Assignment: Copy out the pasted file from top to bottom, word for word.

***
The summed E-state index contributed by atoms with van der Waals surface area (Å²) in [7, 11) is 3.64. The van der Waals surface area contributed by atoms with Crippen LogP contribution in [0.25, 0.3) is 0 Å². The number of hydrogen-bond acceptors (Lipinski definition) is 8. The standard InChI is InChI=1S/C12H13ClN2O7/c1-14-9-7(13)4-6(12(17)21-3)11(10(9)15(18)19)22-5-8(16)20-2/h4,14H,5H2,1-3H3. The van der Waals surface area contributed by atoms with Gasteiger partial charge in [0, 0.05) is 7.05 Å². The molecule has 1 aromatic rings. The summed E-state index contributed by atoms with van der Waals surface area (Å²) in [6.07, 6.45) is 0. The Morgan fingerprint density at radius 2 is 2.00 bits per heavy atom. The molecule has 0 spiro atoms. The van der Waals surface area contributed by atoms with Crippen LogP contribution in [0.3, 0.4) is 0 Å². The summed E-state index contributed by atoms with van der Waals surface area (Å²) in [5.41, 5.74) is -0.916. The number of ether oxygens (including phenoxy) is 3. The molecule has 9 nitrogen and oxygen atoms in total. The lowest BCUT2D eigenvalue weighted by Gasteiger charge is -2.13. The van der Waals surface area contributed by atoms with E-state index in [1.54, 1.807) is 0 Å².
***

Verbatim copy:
The summed E-state index contributed by atoms with van der Waals surface area (Å²) in [7, 11) is 3.64. The van der Waals surface area contributed by atoms with Crippen LogP contribution in [0.25, 0.3) is 0 Å². The number of hydrogen-bond acceptors (Lipinski definition) is 8. The standard InChI is InChI=1S/C12H13ClN2O7/c1-14-9-7(13)4-6(12(17)21-3)11(10(9)15(18)19)22-5-8(16)20-2/h4,14H,5H2,1-3H3. The van der Waals surface area contributed by atoms with Gasteiger partial charge in [0, 0.05) is 7.05 Å². The molecule has 1 aromatic rings. The summed E-state index contributed by atoms with van der Waals surface area (Å²) in [6.07, 6.45) is 0. The Morgan fingerprint density at radius 2 is 2.00 bits per heavy atom. The molecule has 0 spiro atoms. The van der Waals surface area contributed by atoms with Crippen LogP contribution in [0.3, 0.4) is 0 Å². The summed E-state index contributed by atoms with van der Waals surface area (Å²) in [5.41, 5.74) is -0.916. The number of ether oxygens (including phenoxy) is 3. The molecule has 9 nitrogen and oxygen atoms in total. The lowest BCUT2D eigenvalue weighted by Gasteiger charge is -2.13. The van der Waals surface area contributed by atoms with E-state index in [1.54, 1.807) is 0 Å².